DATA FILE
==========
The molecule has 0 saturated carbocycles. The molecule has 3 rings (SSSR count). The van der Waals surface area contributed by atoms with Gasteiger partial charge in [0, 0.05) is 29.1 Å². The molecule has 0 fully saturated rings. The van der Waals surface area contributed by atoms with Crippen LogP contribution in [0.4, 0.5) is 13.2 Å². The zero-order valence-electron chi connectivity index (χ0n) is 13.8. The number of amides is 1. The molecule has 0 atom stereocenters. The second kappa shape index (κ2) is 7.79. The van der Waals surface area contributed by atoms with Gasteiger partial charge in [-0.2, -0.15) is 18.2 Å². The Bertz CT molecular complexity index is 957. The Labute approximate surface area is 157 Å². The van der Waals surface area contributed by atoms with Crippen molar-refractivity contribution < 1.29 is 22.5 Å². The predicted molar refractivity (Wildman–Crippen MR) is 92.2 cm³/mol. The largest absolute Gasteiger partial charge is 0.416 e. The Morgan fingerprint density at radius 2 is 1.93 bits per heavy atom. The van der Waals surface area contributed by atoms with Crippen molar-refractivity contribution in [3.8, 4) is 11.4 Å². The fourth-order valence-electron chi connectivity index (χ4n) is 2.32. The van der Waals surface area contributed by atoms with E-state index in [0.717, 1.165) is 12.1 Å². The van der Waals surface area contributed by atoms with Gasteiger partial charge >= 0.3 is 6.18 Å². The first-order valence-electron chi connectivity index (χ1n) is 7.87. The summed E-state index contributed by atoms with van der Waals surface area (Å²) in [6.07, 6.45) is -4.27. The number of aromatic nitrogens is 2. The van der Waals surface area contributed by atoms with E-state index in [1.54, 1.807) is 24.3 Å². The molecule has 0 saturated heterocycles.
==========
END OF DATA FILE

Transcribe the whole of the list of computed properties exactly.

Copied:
The molecule has 0 saturated carbocycles. The molecule has 3 rings (SSSR count). The van der Waals surface area contributed by atoms with Gasteiger partial charge in [0, 0.05) is 29.1 Å². The molecule has 0 fully saturated rings. The van der Waals surface area contributed by atoms with Crippen LogP contribution in [0.4, 0.5) is 13.2 Å². The zero-order valence-electron chi connectivity index (χ0n) is 13.8. The number of amides is 1. The molecule has 0 atom stereocenters. The second kappa shape index (κ2) is 7.79. The van der Waals surface area contributed by atoms with Gasteiger partial charge in [-0.2, -0.15) is 18.2 Å². The Bertz CT molecular complexity index is 957. The Labute approximate surface area is 157 Å². The van der Waals surface area contributed by atoms with Crippen molar-refractivity contribution < 1.29 is 22.5 Å². The predicted molar refractivity (Wildman–Crippen MR) is 92.2 cm³/mol. The largest absolute Gasteiger partial charge is 0.416 e. The Morgan fingerprint density at radius 2 is 1.93 bits per heavy atom. The van der Waals surface area contributed by atoms with Crippen molar-refractivity contribution in [3.8, 4) is 11.4 Å². The fourth-order valence-electron chi connectivity index (χ4n) is 2.32. The van der Waals surface area contributed by atoms with E-state index in [0.717, 1.165) is 12.1 Å². The van der Waals surface area contributed by atoms with Gasteiger partial charge >= 0.3 is 6.18 Å². The first-order valence-electron chi connectivity index (χ1n) is 7.87. The summed E-state index contributed by atoms with van der Waals surface area (Å²) in [6.07, 6.45) is -4.27. The number of aromatic nitrogens is 2. The van der Waals surface area contributed by atoms with E-state index in [1.54, 1.807) is 24.3 Å². The molecule has 0 saturated heterocycles.